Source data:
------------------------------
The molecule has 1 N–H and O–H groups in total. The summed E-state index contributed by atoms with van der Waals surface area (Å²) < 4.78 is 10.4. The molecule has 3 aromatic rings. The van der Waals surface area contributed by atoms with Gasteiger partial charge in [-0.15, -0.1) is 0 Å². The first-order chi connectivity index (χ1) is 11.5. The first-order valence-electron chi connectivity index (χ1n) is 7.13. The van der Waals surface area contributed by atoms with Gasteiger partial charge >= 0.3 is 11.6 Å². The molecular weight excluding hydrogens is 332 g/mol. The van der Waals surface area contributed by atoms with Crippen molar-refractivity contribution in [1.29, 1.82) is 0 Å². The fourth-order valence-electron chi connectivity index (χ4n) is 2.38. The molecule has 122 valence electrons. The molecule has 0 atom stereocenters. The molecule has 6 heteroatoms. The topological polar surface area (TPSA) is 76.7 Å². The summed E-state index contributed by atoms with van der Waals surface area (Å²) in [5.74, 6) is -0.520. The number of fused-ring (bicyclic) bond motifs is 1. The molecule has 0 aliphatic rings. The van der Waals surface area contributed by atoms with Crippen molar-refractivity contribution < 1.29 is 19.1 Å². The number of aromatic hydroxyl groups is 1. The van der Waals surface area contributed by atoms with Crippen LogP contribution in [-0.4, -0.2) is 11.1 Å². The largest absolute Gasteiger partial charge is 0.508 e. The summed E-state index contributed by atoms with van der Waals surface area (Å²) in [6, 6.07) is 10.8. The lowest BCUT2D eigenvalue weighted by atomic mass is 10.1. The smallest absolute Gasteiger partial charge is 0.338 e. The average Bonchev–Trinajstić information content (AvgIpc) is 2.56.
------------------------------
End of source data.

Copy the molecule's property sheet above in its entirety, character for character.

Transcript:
The molecule has 1 N–H and O–H groups in total. The summed E-state index contributed by atoms with van der Waals surface area (Å²) < 4.78 is 10.4. The molecule has 3 aromatic rings. The van der Waals surface area contributed by atoms with Gasteiger partial charge in [-0.15, -0.1) is 0 Å². The first-order chi connectivity index (χ1) is 11.5. The first-order valence-electron chi connectivity index (χ1n) is 7.13. The van der Waals surface area contributed by atoms with Gasteiger partial charge >= 0.3 is 11.6 Å². The molecular weight excluding hydrogens is 332 g/mol. The van der Waals surface area contributed by atoms with Crippen molar-refractivity contribution in [1.29, 1.82) is 0 Å². The fourth-order valence-electron chi connectivity index (χ4n) is 2.38. The molecule has 122 valence electrons. The molecule has 0 atom stereocenters. The molecule has 6 heteroatoms. The topological polar surface area (TPSA) is 76.7 Å². The summed E-state index contributed by atoms with van der Waals surface area (Å²) in [5.74, 6) is -0.520. The number of fused-ring (bicyclic) bond motifs is 1. The molecule has 0 aliphatic rings. The van der Waals surface area contributed by atoms with Crippen molar-refractivity contribution < 1.29 is 19.1 Å². The number of aromatic hydroxyl groups is 1. The van der Waals surface area contributed by atoms with Crippen LogP contribution in [-0.4, -0.2) is 11.1 Å². The largest absolute Gasteiger partial charge is 0.508 e. The summed E-state index contributed by atoms with van der Waals surface area (Å²) in [6, 6.07) is 10.8. The lowest BCUT2D eigenvalue weighted by atomic mass is 10.1. The smallest absolute Gasteiger partial charge is 0.338 e. The average Bonchev–Trinajstić information content (AvgIpc) is 2.56.